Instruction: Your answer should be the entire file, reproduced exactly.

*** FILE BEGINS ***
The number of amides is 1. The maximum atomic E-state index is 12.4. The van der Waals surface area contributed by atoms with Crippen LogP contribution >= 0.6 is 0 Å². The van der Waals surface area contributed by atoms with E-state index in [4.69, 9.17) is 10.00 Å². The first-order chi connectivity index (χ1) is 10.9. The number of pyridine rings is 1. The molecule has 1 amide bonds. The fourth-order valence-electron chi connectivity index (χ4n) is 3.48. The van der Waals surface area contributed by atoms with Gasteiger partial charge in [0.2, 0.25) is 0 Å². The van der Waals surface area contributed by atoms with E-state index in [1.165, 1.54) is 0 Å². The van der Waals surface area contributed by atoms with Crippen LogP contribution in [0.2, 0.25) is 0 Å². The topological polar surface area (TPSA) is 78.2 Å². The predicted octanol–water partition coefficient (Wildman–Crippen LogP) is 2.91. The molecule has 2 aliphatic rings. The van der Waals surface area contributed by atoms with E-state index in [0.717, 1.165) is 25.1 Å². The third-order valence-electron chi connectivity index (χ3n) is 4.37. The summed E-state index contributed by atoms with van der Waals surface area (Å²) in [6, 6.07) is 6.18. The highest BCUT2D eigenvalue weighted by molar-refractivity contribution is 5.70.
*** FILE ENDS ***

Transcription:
The number of amides is 1. The maximum atomic E-state index is 12.4. The van der Waals surface area contributed by atoms with Crippen LogP contribution >= 0.6 is 0 Å². The van der Waals surface area contributed by atoms with E-state index in [4.69, 9.17) is 10.00 Å². The first-order chi connectivity index (χ1) is 10.9. The number of pyridine rings is 1. The molecule has 1 amide bonds. The fourth-order valence-electron chi connectivity index (χ4n) is 3.48. The van der Waals surface area contributed by atoms with Gasteiger partial charge in [0.2, 0.25) is 0 Å². The van der Waals surface area contributed by atoms with E-state index in [1.165, 1.54) is 0 Å². The van der Waals surface area contributed by atoms with Crippen LogP contribution in [0.2, 0.25) is 0 Å². The topological polar surface area (TPSA) is 78.2 Å². The predicted octanol–water partition coefficient (Wildman–Crippen LogP) is 2.91. The molecule has 2 aliphatic rings. The van der Waals surface area contributed by atoms with E-state index in [0.717, 1.165) is 25.1 Å². The third-order valence-electron chi connectivity index (χ3n) is 4.37. The summed E-state index contributed by atoms with van der Waals surface area (Å²) in [6, 6.07) is 6.18. The highest BCUT2D eigenvalue weighted by molar-refractivity contribution is 5.70.